Bilingual Online Resources
Probably most of you have used Google Translate. Though it is far from perfect, you might have gotten some useful information out of the experience. Some phrases are nearly perfect, and if you have lists of countries or diseases, the results can be startlingly accurate. But then again, don't expect Google Translate to churn out even a respectable rough draft translation of your contracts and divorce decree. You will still need a human being to do that.
I have broken down these resources into two types: context based and dictionaries. Dictionaries are good for learning what a term means; context sites are good for learning how a term is or could be used.
Here are some more resources:
1. Word Magic Detailed online dictionary with Spanish synonyms. Excellent for general terminology. Somewhat vague with legal terminology. You can buy separate, thematic dictionaries for desktop computer, but there is no real need to.
2. Linguee Multilingual site that gives you context taken from vetted documents instead of a plain definition. Heavy on EU material.
3. Reverso This site acts as both a dictionary (Collins) and translations of the word or phrase you enter in context.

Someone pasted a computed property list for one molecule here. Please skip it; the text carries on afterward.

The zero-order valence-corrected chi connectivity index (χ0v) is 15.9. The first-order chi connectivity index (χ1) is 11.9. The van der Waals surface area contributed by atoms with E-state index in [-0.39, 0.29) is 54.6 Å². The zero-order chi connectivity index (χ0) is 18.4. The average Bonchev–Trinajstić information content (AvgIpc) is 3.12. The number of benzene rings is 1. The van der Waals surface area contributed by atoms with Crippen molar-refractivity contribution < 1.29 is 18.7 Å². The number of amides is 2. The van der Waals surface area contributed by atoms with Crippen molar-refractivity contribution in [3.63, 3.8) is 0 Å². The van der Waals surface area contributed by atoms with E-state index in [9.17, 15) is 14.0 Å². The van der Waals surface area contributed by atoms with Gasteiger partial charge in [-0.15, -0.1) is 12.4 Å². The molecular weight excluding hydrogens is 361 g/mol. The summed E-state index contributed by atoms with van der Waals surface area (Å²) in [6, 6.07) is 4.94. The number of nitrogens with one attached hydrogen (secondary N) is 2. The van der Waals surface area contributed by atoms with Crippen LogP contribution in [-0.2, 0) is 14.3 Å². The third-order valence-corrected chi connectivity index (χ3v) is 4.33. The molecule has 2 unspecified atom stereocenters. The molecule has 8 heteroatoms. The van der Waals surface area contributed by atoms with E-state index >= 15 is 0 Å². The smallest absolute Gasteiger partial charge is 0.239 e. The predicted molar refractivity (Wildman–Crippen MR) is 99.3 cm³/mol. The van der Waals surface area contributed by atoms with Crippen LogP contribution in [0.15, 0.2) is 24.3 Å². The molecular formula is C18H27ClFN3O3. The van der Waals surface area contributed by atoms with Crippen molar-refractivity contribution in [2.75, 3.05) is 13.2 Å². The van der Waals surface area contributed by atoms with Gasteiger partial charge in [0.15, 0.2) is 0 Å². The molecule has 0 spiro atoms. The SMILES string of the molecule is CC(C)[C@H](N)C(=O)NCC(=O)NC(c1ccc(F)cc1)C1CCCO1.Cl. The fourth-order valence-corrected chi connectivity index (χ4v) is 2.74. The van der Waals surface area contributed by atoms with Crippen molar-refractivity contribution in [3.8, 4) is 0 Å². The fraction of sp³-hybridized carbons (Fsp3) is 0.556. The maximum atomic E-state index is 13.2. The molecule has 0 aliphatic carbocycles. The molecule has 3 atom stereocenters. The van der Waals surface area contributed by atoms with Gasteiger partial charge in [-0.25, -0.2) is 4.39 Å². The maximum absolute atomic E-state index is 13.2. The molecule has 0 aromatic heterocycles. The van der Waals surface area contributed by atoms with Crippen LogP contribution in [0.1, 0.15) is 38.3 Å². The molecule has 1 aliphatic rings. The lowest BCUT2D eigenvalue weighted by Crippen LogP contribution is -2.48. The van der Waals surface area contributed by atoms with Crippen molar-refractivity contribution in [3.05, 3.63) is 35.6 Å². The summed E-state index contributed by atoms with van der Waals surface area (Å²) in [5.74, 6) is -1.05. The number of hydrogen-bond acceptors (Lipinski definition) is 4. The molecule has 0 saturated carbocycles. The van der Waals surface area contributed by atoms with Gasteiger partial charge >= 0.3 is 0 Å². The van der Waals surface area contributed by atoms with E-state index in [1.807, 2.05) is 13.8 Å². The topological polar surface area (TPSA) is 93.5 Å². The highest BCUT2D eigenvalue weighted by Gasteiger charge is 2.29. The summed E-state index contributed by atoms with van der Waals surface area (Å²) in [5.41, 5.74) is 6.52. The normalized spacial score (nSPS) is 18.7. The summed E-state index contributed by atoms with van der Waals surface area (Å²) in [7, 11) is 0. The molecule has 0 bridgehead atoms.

4. Wordreference Dictionary Similar to Reverso, but with more options. You have a Wordreference dictionary after entering the term in the search box, but after that you can decide whether to listen to the word in Spanish, view the Collins Dictionary definition, or view the Word Magic Reverse Dictionary. Note that you can see the entries before and after the term you searched, much like a paper dictionary.
5. DeepL Translator Like Google Translate. Try them both and see which one works for you.
6. MyMemory is context based: it gives you both a machine translation and translation memory. Even if your exact search is not returned, you can still see similar phrases.
7. IATE I have found this resource to be quite reliable. You can find a huge number of terms here which are tak